Maintaining cardiovascular health remains an extremely significant task of every individual since the proper work of the human heart supports the functioning of other organs. Heart attacks can be listed among the most dangerous health issues due to their ability to stop the work of the heart muscle. The importance of the issue relates to the fact that many people are unable to recognize a heart attack because its symptoms can be diverse and atypical. The patient handout is designed for adult men and women who want to learn more about a heart attack, ways to recognize it, and risk factors.
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What is a Heart Attack?
Myocardial infarction is the scientific term used to denote a heart attack. It is known as one of the most dangerous forms of coronary heart disease. A heart attack occurs due to the disturbance of blood supply to certain parts of the heart. As a result, the heart muscle becomes unable to fulfill its functions, and it causes permanent changes in the work of the human heart that vary in harmfulness (Roland, n.d.).
Nowadays, cardiologists single out three types of heart attacks (Roland, n.d.):
- STEMI (ST-Elevation Myocardial Infarction) is characterized by the complete blockage of the coronary artery; the ST segment is a part of the ECG curve that represents the period of the cardiac cycle when both cardiac ventricles are active;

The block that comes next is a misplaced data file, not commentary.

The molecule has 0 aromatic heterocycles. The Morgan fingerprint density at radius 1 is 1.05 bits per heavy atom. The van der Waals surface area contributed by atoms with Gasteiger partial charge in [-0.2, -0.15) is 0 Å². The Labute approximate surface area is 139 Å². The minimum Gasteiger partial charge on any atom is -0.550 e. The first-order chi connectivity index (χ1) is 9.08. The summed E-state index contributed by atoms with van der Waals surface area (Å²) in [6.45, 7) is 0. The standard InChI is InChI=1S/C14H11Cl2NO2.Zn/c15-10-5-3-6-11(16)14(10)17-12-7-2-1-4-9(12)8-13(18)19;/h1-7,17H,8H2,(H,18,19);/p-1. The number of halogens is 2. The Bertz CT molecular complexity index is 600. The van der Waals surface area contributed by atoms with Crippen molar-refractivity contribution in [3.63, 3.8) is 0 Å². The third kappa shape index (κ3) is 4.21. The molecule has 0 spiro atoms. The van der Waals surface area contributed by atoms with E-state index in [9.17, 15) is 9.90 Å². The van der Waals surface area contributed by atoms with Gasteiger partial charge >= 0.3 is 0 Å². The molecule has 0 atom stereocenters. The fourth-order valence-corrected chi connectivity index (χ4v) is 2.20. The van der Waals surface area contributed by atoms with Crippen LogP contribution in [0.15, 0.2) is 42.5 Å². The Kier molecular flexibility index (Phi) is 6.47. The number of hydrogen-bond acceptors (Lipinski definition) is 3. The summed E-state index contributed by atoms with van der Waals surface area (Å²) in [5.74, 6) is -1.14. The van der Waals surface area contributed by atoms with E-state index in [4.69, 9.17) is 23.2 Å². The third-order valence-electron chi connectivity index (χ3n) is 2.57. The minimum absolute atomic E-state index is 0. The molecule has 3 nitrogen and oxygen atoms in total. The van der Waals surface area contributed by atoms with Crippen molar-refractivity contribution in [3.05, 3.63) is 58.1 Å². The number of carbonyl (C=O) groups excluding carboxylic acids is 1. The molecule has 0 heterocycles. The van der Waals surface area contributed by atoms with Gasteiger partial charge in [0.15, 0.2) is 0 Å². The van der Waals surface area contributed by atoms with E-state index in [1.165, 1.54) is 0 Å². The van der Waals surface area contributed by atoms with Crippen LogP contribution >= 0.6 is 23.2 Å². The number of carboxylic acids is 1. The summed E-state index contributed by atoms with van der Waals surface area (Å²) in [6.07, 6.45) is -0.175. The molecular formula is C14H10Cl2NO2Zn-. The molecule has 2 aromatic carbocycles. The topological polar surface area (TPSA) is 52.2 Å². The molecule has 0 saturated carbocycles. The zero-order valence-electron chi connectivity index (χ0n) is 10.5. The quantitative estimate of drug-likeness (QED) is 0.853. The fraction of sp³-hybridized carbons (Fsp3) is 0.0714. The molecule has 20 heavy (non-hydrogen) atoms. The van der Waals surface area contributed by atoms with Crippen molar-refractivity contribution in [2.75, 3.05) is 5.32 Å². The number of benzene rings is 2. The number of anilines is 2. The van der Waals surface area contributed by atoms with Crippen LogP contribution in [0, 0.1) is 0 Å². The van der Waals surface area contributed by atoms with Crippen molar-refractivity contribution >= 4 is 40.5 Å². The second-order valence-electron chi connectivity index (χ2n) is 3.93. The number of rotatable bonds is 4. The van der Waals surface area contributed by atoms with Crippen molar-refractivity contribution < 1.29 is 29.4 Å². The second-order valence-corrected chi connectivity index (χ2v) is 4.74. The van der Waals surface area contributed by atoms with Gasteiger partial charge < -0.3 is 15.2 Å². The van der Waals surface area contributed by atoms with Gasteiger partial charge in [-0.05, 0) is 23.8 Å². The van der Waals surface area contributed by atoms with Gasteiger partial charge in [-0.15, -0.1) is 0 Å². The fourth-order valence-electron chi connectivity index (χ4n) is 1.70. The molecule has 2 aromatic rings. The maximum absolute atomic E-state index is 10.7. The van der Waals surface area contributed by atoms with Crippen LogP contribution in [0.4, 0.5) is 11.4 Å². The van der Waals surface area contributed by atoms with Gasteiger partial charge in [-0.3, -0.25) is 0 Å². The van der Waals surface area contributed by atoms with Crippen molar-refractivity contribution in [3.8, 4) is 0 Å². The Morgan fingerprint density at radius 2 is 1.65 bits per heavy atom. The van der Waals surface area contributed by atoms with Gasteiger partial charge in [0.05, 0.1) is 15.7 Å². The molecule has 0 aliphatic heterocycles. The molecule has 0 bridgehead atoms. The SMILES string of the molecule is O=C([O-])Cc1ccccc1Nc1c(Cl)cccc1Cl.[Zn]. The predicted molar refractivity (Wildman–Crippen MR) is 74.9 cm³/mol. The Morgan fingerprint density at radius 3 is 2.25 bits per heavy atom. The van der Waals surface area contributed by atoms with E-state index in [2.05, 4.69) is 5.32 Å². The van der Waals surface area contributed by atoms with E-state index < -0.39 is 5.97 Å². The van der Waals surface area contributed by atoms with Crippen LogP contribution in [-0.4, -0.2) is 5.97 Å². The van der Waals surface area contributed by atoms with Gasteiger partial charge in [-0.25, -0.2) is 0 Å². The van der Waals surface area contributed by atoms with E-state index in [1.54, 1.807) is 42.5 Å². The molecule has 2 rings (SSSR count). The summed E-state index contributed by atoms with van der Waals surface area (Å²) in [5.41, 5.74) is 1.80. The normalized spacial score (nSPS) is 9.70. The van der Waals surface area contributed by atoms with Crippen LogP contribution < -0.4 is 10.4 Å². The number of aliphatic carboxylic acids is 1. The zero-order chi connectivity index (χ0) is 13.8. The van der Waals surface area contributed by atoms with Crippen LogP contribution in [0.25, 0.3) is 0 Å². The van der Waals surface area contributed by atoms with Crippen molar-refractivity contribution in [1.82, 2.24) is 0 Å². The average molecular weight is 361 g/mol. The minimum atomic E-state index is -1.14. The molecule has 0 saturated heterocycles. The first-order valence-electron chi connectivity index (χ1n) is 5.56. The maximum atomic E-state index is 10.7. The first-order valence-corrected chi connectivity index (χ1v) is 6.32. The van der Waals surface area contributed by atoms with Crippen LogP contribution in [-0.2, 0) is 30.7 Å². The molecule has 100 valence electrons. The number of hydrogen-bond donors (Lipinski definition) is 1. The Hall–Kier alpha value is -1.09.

- NSTEMI (Non-ST-Elevation Myocardial Infarction) is a heart attack during which the coronary artery is not fully blocked; therefore, it causes less damage than the previous type;
- Unstable angina pectoris is the so-called “silent” heart attack, involves no CA blockage.
Although the demographic characteristics of people who experience heart attacks are extremely diverse, specific factors should be taken into account to define measures helping to improve and maintain cardiovascular health. Risk factors are heterogeneous in nature, and some of them cannot be eliminated or reduced since they present things that people cannot control. In general, there are two groups of risk factors increasing the probability of heart attacks.
To begin with, there are factors that cannot be changed. Despite the inability to control them, people who belong to the groups listed below can contribute to their cardiovascular health by seeing a cardiologist on a regular basis.
Unchangeable risk factors (American Heart Association, 2016):
- Advanced age – risks of having heart attacks are increased for people older than 60;
- Being a male – heart attacks are more common in men;
- Family history of heart disease;
- Ethnicity – people who do not belong to the Caucasian race, are at increased risk of heart attacks;
Assessing your risks of having a heart attack in the future, it is pivotal to pay attention to risks that exist due to a lack of self-care and being irresponsible when it comes to health. The risk factors that can be modified include the following (American Heart Association, 2016):